Jonah Crab Moves Mainstream In Gulf Of Maine After Decades As Lobster Bycatch
Regulators are taking comments on plans to expand a lucrative new crab fishery that’s stirring interest in the Gulf of Maine.
Jonah crabs are a native species that, until recently, was mainly caught as bycatch – by accident – in lobster pots.
Now, as warming waters push the lobster fishery north, more fishermen – especially in southern New England – are targeting Jonah crabs on purpose to supplement their income.
New Hampshire Fish and Game biologist Josh Carloni says in Northern New England and the Gulf of Maine, lobster is still king – but that could change.
"There is some evidence that we're not seeing as many baby lobsters, so I think it's proactive just trying to get out there, learn more about this species,” he says.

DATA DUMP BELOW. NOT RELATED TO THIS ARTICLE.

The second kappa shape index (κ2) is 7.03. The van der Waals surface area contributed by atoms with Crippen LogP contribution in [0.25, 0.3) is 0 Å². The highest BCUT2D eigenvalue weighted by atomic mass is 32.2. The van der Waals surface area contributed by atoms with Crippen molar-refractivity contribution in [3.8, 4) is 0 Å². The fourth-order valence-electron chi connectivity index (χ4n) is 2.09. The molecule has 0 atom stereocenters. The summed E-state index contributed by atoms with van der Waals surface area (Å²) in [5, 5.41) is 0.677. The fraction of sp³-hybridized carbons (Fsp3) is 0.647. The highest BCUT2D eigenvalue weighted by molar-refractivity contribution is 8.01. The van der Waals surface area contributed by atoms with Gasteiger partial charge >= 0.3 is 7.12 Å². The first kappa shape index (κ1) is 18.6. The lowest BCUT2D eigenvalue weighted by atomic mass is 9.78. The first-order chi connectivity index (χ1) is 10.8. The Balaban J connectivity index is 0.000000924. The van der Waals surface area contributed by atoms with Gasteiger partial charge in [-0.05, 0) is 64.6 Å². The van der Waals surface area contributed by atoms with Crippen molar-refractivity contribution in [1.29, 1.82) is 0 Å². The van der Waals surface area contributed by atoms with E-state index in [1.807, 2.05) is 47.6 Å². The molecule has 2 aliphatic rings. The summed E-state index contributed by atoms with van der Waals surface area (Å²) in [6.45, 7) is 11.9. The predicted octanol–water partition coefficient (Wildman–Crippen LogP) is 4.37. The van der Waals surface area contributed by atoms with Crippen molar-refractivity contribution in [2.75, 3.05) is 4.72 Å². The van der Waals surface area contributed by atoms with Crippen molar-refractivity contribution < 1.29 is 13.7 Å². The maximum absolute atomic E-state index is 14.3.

His team’s Jonah crab research helped shape the rules for the new fishery at the state level.
Now the fishery is poised to expand to federal waters – a change that’s mostly symbolic of the fishery taking off, Carloni says, since fishermen will land their crabs in state waters regardless.
Public comment on the federal regulations is open until April 22.
Carloni says there’s much more research to do in the next few years on how to catch Jonah crabs without depleting their population - including the best time of year, size, age, sex and quantity of crab.
“In the Gulf of Maine, if they do become more of a targeted species, [then] we have that foundation, we know more about their biology and movement patterns, things of that nature,” he says.
That research, with the Wells National Estuarine Reserve in Maine, also focuses on the potential for a claw fishery – where fishermen catch Jonah crabs, remove one or two claws for sale, and throw the live crab back.
Carloni says they’re studying crabs’ survival rates depending on claw removal to see if and how such a fishery might be sustainable.
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